Electronic books

Here’s an interesting post: Over on ZDNet, the business technology website, a chap called Jeff Young has some thoughts on Sony’s eBook reader.

Unfortunately, it doesn’t look as though Jeff has actually seen the device (I could be wrong, but he doesn’t make any comments that suggest he has). A number of good points are made, however.

To take one: The paperback book is a great technology already. It may not be ‘advanced’, but, like a pair of trousers, it does exactly what it needs to do, and its design has remained fundamentally unchanged since its inception. It’s cheap – doesn’t cost you $350. It’s completely portable – doesn’t need batteries. It’s easy to locate – on the shelf, where you left it. It’s easy to read – super high-def text that’s visible in a wide range of lighting conditions.

How does Sony want to tempt you into buying their eBook reader? Why, by buggering about with digital rights management (DRM). DRM comes in different forms, but it essentially boils down to limits on what you can do with the book. Will consumers say, “Yes, that’s what I’ve been looking for – something that will permit me to do less with my books?” Doubtful. Ever had Outlook ‘block’ you from a potentially unsafe attachment, even though you know the attachment is safe? Ever tried installing something on your work computer, only to have the computer tell you – in the smug manner at which computers excel – that you don’t have sufficient privileges? Remember ‘Clippy’, the rage-inducing helper included with the old version of Microsoft Word? You’d start writing a letter, happy as the proverbial Larry, and suddenly this gittish cartoon would take over your computer and lead you up the garden path, thence mouth foam.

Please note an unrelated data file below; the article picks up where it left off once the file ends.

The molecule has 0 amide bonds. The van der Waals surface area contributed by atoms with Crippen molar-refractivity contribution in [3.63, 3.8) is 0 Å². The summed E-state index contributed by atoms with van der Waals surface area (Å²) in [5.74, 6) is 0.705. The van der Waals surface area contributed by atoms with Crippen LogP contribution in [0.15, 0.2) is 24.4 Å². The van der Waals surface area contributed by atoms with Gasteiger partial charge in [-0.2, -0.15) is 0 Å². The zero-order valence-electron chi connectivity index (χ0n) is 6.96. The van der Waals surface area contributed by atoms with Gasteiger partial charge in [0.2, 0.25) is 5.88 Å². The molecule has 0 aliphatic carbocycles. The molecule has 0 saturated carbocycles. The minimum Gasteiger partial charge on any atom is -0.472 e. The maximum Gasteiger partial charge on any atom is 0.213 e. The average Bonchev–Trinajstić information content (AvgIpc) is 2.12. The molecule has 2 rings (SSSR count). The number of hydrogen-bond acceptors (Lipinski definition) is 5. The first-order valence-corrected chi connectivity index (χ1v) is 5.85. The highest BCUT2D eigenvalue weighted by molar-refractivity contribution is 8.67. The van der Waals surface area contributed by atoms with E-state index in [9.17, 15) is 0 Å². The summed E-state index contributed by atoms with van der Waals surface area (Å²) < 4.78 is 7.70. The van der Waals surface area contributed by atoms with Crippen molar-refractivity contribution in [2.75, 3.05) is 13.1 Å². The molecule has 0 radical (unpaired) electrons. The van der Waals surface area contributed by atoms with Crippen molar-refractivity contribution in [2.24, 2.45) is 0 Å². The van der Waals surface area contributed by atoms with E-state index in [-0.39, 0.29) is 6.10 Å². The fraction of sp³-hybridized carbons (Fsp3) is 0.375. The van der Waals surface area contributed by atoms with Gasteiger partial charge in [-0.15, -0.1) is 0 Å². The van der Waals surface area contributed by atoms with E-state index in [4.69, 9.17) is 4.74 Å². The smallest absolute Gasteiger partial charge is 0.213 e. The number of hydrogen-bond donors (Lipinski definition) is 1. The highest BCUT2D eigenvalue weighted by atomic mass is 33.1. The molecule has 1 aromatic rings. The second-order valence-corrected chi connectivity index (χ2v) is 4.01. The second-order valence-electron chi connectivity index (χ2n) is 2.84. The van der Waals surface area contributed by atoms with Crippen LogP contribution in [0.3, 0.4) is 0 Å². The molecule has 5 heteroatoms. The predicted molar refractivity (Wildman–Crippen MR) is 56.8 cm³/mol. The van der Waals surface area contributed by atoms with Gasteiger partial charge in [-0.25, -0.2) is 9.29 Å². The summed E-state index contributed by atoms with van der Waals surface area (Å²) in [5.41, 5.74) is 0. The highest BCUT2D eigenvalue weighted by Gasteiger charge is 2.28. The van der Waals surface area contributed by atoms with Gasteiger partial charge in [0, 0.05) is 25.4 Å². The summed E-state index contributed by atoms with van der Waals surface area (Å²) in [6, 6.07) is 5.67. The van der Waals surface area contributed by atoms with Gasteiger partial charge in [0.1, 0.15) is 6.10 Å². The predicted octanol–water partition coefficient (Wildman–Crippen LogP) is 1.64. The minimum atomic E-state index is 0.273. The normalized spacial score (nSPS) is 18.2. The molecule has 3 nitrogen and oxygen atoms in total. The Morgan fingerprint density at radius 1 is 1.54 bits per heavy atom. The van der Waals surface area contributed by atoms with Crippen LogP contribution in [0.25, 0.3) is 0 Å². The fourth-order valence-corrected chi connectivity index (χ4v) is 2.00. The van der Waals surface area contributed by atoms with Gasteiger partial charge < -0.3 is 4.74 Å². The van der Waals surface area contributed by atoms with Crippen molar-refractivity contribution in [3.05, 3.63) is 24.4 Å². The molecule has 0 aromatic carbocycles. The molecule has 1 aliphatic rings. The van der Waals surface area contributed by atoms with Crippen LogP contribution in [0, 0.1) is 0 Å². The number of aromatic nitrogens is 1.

All these feelings are the equivalent: the ceiling-bump sensation of your computer, this fantastic tool, being scuppered by a general policy designed to make the computer world run smoother. Except, in the particular case – yours – experienced is enroughened.

Sony has slipped up with DRM before. It’s too early to say whether they will fail again, but I, for one, will not be queuing to buy a device that tells me, smugly, “Sorry, sir, this book is past its read-by date.”

Published by

Ian Hocking

Writer and psychologist.

Leave a Reply

Your email address will not be published. Required fields are marked *